Niġliq: Site of an Ancient Trade Fair

Elders, Youth, and Teachers Visit Nigliq

For three days, from July 22 through July 24, 2009, Elders and youth from the North Slope Borough, and educators from the New England whaling town of New Bedford and the Mississippi Band of Choctaw Indians gathered to celebrate and learn about a culturally important place on Alaska's North Slope: Niġliq, the site of an ancient trade fair at the mouth of the Colville River. They met at the village of Nuiqsut which is upriver from Nigliq. To see a GoogleMap of this area, click here and type "Nuiqsut" in the locator window to get the location of the village and the river.

The Program

The North Slope Borough's ECHO program had planned the event. Click here to see a copy of the program.

Participants visit Niġliq

Three dozen people made the boat journey downriver from the village of Nuiqsut to the mouth the Colville River where the island of Niġliq is located. It was windy and chilly, so the hosts set up tents where visitors could observe and try Iñupiaq skills. Participants were divided into three groups, each visiting Nigliq for one of the three days of the conference.

Berry Picking

Crowberries, blueberries, and lowbush cranberries were ripe for the picking on the tundra at Nigliq. Elders -- especially women -- are tireless when they pick berries, bending over at the waist and picking for hours until they have the gallons their families need for the winter.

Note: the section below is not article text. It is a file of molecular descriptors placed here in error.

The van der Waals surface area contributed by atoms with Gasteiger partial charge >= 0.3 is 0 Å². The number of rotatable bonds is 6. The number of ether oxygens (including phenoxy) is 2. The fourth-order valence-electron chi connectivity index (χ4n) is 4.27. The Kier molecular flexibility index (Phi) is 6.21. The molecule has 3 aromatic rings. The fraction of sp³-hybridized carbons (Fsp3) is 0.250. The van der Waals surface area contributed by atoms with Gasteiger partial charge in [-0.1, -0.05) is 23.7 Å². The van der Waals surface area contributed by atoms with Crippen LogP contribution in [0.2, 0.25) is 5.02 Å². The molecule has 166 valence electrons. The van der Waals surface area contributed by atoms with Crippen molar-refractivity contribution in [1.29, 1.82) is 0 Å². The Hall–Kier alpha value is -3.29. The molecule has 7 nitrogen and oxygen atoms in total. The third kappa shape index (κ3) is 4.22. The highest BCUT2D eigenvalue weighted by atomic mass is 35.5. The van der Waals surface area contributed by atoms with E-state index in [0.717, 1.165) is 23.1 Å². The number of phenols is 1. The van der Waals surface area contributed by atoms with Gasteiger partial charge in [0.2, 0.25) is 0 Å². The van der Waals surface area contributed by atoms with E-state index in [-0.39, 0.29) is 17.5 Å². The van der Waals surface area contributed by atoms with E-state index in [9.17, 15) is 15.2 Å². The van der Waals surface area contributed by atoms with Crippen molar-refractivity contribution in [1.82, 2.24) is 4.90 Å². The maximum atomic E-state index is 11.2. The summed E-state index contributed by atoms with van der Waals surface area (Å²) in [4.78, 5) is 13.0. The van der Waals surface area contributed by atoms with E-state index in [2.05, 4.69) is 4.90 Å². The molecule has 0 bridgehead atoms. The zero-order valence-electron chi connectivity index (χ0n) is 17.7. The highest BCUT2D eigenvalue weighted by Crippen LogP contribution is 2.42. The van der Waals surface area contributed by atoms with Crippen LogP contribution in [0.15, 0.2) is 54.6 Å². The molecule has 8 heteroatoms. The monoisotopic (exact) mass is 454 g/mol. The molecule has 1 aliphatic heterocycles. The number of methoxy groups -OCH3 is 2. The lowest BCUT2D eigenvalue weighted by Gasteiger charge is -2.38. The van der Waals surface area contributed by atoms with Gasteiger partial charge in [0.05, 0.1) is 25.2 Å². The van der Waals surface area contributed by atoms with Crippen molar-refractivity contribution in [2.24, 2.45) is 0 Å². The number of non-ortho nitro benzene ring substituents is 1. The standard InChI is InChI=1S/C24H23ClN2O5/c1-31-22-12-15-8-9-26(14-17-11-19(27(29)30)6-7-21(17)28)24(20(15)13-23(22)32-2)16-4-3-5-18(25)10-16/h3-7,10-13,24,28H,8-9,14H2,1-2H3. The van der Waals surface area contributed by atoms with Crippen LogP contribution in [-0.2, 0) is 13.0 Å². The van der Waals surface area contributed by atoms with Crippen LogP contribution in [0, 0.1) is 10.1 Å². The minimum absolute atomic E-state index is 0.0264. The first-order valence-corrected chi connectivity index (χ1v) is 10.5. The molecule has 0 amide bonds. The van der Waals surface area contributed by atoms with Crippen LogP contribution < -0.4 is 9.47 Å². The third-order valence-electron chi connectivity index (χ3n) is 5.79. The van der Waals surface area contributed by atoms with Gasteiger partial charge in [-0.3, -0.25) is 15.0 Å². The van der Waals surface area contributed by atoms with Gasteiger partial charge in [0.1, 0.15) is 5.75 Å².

Younger pickers learned to identify the edible berries -- the easy part -- and also practiced the same necessary persistence and patience their elders show. They also learned to identify some medicinal plants and listened to the plants' healing properties.

Cutting Fish at Niġliq

Local people caught fish, while expert fish cutters taught visitors how to clean and prepare the fish for drying.

Meanwhile, back at Nuiqsut . . .

During each of the three days, 1/3 of the participants were at Niġliq, while 2/3 stayed in Nuiqsut to learn from the elder there. The Nuiqsut dance group Uyagagvigmiut demonstrated, taught, and danced for the guests.

Cultural Exchange in the Spirit of Nigliq

At the same time, Choctaw artists and elders, who had traveled from Mississippi, shared their cultural arts. This basket, made of swamp cane, is a specialty of tribal women.

Youth and Elders in Action


Play the video on the left to see a sample of the activities that participants engaged in during the three days of the conference.